At a distance, the museum now looks as it did before the glass and metal pyramid was built in the 1980s, because JK has covered the front of the modern structure with black and white photographs of the museum's façade.
As a result, the pyramid blends in with the rest of the historical museum, the world's biggest, which opened its first exhibition at the Louvre Palace in 1793.
"What I really wanted to do here was to create a piece of art without a face or portrait, but to show the interaction between people. If you turn away from the pyramid you see that people are looking for a corner, the right place to take a picture. They are surprised by this deformed photograph, and then they understand the point of it," JK said.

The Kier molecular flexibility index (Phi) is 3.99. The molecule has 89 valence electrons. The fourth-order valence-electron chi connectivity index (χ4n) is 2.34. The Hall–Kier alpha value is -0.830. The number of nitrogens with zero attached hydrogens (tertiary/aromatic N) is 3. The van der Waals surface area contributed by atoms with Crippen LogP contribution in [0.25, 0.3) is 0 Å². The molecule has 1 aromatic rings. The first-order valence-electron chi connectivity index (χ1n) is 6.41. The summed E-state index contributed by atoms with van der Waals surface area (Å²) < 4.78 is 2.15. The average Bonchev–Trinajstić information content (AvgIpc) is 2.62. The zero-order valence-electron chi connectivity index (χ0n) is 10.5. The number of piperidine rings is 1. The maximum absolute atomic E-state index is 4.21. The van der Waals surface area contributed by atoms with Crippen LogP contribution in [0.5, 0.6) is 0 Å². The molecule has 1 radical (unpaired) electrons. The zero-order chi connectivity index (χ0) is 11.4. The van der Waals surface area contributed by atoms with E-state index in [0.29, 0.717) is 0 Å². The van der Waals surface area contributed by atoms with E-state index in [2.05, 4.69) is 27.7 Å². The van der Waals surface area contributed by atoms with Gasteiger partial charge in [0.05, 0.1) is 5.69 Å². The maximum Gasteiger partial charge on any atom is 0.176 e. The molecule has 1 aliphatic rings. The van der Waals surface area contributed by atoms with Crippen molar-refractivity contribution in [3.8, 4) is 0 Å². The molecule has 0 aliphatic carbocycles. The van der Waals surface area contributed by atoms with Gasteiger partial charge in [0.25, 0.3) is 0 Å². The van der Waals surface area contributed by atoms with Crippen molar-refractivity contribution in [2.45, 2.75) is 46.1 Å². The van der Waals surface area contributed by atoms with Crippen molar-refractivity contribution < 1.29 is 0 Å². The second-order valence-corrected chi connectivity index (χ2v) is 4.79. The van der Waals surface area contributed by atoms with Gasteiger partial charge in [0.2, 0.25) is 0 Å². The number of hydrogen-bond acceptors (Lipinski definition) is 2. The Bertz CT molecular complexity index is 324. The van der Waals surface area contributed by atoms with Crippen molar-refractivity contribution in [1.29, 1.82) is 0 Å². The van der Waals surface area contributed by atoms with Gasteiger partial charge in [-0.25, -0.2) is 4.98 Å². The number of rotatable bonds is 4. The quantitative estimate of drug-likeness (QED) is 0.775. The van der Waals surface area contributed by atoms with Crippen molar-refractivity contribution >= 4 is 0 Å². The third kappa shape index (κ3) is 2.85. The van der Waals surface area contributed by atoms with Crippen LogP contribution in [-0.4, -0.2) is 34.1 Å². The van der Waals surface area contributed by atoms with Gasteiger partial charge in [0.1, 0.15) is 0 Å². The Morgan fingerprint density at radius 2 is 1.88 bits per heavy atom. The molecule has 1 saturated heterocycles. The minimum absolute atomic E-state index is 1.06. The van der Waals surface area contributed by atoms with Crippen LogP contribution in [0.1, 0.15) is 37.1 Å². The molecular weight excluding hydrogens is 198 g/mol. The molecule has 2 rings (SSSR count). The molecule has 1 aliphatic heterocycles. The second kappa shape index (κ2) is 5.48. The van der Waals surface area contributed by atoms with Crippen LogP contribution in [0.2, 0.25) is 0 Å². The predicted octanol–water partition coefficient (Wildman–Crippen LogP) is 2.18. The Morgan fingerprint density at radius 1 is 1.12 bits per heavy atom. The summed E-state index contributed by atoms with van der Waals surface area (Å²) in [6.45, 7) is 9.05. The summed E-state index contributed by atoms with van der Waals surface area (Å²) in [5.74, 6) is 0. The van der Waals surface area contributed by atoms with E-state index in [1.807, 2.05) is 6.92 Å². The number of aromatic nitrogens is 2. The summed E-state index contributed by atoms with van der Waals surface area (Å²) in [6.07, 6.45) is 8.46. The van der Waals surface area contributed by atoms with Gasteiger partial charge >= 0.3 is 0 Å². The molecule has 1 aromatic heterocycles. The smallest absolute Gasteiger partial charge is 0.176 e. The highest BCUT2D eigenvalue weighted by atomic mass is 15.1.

"From a technical point of view, it's just what is behind (the pyramid). I photographed it and then stretched it so that the image is visible from a single point, this technique is Anamorphosis."
"Ultimately, this is an allusion to selfies, it is an allusion to all those who come to take a photo of the pyramid but don't even look at it, they turn their back on it," he explained.
"If you travel around the world you see that the selfie and the selfie stick have become a part of our universe and people come to do sightseeing but they don't look at the sights. I had a desire to take away the pyramid so that people are left alone, with the thought of what they will do with that photo."